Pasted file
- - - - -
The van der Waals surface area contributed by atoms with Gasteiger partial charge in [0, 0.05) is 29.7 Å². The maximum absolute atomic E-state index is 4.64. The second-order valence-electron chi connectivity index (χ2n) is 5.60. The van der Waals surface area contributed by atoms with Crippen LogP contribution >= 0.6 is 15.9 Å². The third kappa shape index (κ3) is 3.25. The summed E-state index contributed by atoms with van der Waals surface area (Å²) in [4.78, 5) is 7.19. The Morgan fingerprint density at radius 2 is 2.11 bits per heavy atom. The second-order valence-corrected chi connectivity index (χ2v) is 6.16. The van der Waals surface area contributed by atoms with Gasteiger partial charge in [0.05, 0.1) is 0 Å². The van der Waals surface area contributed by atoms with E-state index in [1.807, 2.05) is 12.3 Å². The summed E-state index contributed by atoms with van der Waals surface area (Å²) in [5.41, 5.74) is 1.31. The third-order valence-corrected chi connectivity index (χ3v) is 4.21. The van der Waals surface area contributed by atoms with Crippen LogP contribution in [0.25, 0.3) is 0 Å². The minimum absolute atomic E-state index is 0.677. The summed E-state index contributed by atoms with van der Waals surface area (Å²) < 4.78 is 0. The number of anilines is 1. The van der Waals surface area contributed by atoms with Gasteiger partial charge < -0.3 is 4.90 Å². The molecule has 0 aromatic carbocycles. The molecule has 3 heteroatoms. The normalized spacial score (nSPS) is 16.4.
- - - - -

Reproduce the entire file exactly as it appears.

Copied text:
The van der Waals surface area contributed by atoms with Gasteiger partial charge in [0, 0.05) is 29.7 Å². The maximum absolute atomic E-state index is 4.64. The second-order valence-electron chi connectivity index (χ2n) is 5.60. The van der Waals surface area contributed by atoms with Crippen LogP contribution >= 0.6 is 15.9 Å². The third kappa shape index (κ3) is 3.25. The summed E-state index contributed by atoms with van der Waals surface area (Å²) in [4.78, 5) is 7.19. The Morgan fingerprint density at radius 2 is 2.11 bits per heavy atom. The second-order valence-corrected chi connectivity index (χ2v) is 6.16. The van der Waals surface area contributed by atoms with Gasteiger partial charge in [0.05, 0.1) is 0 Å². The van der Waals surface area contributed by atoms with E-state index in [1.807, 2.05) is 12.3 Å². The summed E-state index contributed by atoms with van der Waals surface area (Å²) in [5.41, 5.74) is 1.31. The third-order valence-corrected chi connectivity index (χ3v) is 4.21. The van der Waals surface area contributed by atoms with Crippen LogP contribution in [0.25, 0.3) is 0 Å². The minimum absolute atomic E-state index is 0.677. The summed E-state index contributed by atoms with van der Waals surface area (Å²) < 4.78 is 0. The number of anilines is 1. The van der Waals surface area contributed by atoms with Gasteiger partial charge < -0.3 is 4.90 Å². The molecule has 0 aromatic carbocycles. The molecule has 3 heteroatoms. The normalized spacial score (nSPS) is 16.4.